Fear is a basic instinct and it is required for survival. It protects an individual from potential danger mainly by running away from it.
If there is a tiger in the room, we will be afraid to enter it. Such fear is logical and correct.
Logical fear will vanish when the object of fear is gone. One never gets tension or anxiety due to it afterwards. It is only specific to that particular situation.
Fear is justified and logical only when:
- We know the object of fear (e.g. Tiger)
- We know what kind of harm it can do (e.g. Eat us)
But not otherwise.
And most of the times our fear is not logical. We are afraid of ‘something’ but we don’t know exactly what that something is. This is ‘fear of the unknown’.
And such fear can never die. It troubles us. It gives us tension. We don’t know how to get over it, as there is nothing specific to get over.
We then try to avoid the situation. We feel like not going to work. But then we know that we have to. And this makes us helpless and we develop more fear.
This ‘unknown fear’ consumes the happiness of our life. We lose our peace of mind. If this situation gets prolonged, we get frustrated, depressed and lost.
Fear of the unknown is very very common.
A typical conversation with an intelligent 10 year old girl:
“I cannot go for my family picnic. There is a fair in my school. And attendance is compulsory.”
“What will happen if you still don’t go?”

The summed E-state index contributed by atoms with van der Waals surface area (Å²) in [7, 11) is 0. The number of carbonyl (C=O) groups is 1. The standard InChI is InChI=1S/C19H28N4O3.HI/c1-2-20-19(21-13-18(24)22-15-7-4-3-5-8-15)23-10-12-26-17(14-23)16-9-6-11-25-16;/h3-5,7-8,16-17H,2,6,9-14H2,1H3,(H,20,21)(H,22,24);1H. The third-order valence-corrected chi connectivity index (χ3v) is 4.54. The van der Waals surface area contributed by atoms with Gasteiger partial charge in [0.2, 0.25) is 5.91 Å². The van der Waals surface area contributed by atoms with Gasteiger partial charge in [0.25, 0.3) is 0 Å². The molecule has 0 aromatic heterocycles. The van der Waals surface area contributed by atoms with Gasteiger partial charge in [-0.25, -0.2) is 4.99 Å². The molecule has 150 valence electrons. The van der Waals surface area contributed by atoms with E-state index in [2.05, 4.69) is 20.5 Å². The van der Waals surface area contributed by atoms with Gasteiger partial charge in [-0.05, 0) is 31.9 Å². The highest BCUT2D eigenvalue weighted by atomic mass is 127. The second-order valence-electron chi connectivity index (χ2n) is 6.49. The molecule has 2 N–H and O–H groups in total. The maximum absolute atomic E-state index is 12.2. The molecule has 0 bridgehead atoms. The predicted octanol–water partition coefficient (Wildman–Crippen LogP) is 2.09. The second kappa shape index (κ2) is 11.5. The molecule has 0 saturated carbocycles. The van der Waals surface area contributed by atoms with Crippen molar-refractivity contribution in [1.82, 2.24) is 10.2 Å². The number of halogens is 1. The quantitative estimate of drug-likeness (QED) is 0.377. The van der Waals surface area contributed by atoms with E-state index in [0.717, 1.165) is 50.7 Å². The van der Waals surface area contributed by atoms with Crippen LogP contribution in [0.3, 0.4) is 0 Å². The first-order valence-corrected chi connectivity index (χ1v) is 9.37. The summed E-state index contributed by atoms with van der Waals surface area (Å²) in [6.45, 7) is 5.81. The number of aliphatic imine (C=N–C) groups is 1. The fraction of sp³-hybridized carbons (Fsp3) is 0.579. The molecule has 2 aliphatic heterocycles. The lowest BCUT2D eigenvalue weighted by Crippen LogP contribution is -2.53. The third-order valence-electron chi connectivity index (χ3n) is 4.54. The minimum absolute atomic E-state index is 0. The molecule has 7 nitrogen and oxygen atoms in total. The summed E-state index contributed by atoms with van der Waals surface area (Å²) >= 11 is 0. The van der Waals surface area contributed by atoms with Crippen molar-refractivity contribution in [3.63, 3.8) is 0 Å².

“My teacher won’t like it.”
“Ok. Let her not like it. What harm will it do to you?”
“I will get a bad remark in my diary”
“So what? It’s just in the diary, right? Tell your teacher to write all the bad remarks she wants, and then tear off that page. All remarks gone into the dustbin! Now what are you afraid of?”
“I don’t know!”
This, precisely, is fear of the unknown.
And we strongly impart this ‘fear of unknown’ in young children.
Here are the most common ways we do it –
1. Parents reaction to the child’s result:
A child gets 96 marks out of 100. Mother says, “Oh what happened? How did you lose 4 marks? I thought you had studied so well and how could you mess it up at the exam? And have you asked the teacher where you lost the marks? Have you seen the paper?”
Her whole body language is such that the child knows that something is surely wrong. Otherwise why will mother be so upset? But she does not know exactly what the problem is. And this starts to build the fear of unknown in the child’s mind.